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Tom,

I'm not seeing "0.0004%" on the graphs. Am I not seeing it?
I am seeing things in the range of 0.004 and somewhat below.
Not saying that the performance is bad at all. Just not seeing that.

Afaik, most amps are better in THD at lower levels than high.
And similarly better at lower freqs than high.
Yours seems better at almost max output!

The question of the "first watt" is an interesting and important one.
I'd think that most class A amps and most high-ish bias class AB amps do well there. The good ones, that are already good.

An idea that might be interesting to explore with the 3886 (and given time I would love to try) would be one of the classic (now classic) feedforward distortion reduction schemes. The barrier to these has typically been the cost of a complete amplifier in order to do the trick. Here the cost is nominal.

As far as "better" amps? I think there are a range of designs that reach into this "below 0.001%" THD. Seems to me a few are on here.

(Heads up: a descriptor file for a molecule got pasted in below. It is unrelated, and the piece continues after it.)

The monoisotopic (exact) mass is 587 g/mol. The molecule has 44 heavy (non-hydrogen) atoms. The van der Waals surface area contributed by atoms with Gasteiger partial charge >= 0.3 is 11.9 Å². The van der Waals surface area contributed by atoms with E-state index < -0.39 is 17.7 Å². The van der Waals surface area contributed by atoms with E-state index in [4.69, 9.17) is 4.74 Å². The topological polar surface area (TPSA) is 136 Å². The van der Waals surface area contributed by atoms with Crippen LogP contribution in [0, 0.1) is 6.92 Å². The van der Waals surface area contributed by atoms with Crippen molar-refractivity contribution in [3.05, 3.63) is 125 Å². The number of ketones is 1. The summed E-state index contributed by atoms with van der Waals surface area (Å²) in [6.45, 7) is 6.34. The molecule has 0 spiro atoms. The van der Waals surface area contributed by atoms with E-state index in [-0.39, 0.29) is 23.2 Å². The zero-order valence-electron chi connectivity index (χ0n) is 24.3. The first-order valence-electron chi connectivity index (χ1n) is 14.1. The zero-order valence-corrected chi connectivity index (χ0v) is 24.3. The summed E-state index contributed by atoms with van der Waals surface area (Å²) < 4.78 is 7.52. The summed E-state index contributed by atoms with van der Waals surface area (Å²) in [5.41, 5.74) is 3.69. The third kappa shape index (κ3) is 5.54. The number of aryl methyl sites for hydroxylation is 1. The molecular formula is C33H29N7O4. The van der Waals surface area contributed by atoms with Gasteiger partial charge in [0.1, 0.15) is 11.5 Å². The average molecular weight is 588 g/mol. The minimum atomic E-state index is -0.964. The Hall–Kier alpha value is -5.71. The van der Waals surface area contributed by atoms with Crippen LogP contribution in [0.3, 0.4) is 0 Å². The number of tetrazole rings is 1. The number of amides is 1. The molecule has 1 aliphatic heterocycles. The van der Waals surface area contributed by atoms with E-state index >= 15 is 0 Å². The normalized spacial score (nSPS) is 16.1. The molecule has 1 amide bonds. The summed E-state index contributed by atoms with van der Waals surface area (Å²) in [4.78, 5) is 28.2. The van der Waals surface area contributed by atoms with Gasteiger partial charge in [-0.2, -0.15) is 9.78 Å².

Only by way of reference is a random test of my own Symphony No.1 amplifier. Keep in mind that this design is now 25 years old.
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Old 22nd September 2014, 06:10 PM   #25
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Just thinking out loud, the addition of Hawksford would probably pull the measured distortion down more - in the above amp.
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Old 22nd September 2014, 08:07 PM   #26
tomchr is offline tomchr  Canada
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Quote:
Originally Posted by bear View Post
I'm not seeing "0.0004%" on the graphs. Am I not seeing it?
Attached is the THD+N vs power plot that I also attached to Post #1. I have annotated it to show <0.0004 % THD+N.

Quote:
Originally Posted by bear View Post
Afaik, most amps are better in THD at lower levels than high.
And similarly better at lower freqs than high.
Yours seems better at almost max output!